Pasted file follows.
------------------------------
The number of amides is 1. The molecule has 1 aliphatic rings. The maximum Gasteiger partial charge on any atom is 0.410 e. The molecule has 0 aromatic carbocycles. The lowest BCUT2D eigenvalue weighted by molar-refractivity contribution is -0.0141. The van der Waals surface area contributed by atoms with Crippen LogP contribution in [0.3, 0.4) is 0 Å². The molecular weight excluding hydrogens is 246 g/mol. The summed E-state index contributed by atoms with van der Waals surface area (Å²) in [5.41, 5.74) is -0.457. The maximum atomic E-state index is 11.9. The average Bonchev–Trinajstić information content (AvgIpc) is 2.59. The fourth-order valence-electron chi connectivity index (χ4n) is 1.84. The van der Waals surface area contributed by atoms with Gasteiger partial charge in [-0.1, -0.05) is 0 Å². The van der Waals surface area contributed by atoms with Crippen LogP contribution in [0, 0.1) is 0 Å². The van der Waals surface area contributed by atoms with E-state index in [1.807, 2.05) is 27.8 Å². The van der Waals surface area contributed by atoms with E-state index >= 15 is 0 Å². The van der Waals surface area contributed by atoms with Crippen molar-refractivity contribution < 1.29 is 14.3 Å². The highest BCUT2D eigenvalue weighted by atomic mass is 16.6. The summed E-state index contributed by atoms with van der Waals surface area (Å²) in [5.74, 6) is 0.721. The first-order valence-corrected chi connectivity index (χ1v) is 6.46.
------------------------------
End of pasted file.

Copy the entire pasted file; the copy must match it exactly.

The number of amides is 1. The molecule has 1 aliphatic rings. The maximum Gasteiger partial charge on any atom is 0.410 e. The molecule has 0 aromatic carbocycles. The lowest BCUT2D eigenvalue weighted by molar-refractivity contribution is -0.0141. The van der Waals surface area contributed by atoms with Crippen LogP contribution in [0.3, 0.4) is 0 Å². The molecular weight excluding hydrogens is 246 g/mol. The summed E-state index contributed by atoms with van der Waals surface area (Å²) in [5.41, 5.74) is -0.457. The maximum atomic E-state index is 11.9. The average Bonchev–Trinajstić information content (AvgIpc) is 2.59. The fourth-order valence-electron chi connectivity index (χ4n) is 1.84. The van der Waals surface area contributed by atoms with Gasteiger partial charge in [-0.1, -0.05) is 0 Å². The van der Waals surface area contributed by atoms with Crippen LogP contribution in [0, 0.1) is 0 Å². The van der Waals surface area contributed by atoms with E-state index in [1.807, 2.05) is 27.8 Å². The van der Waals surface area contributed by atoms with E-state index >= 15 is 0 Å². The van der Waals surface area contributed by atoms with Crippen molar-refractivity contribution < 1.29 is 14.3 Å². The highest BCUT2D eigenvalue weighted by atomic mass is 16.6. The summed E-state index contributed by atoms with van der Waals surface area (Å²) in [5.74, 6) is 0.721. The first-order valence-corrected chi connectivity index (χ1v) is 6.46.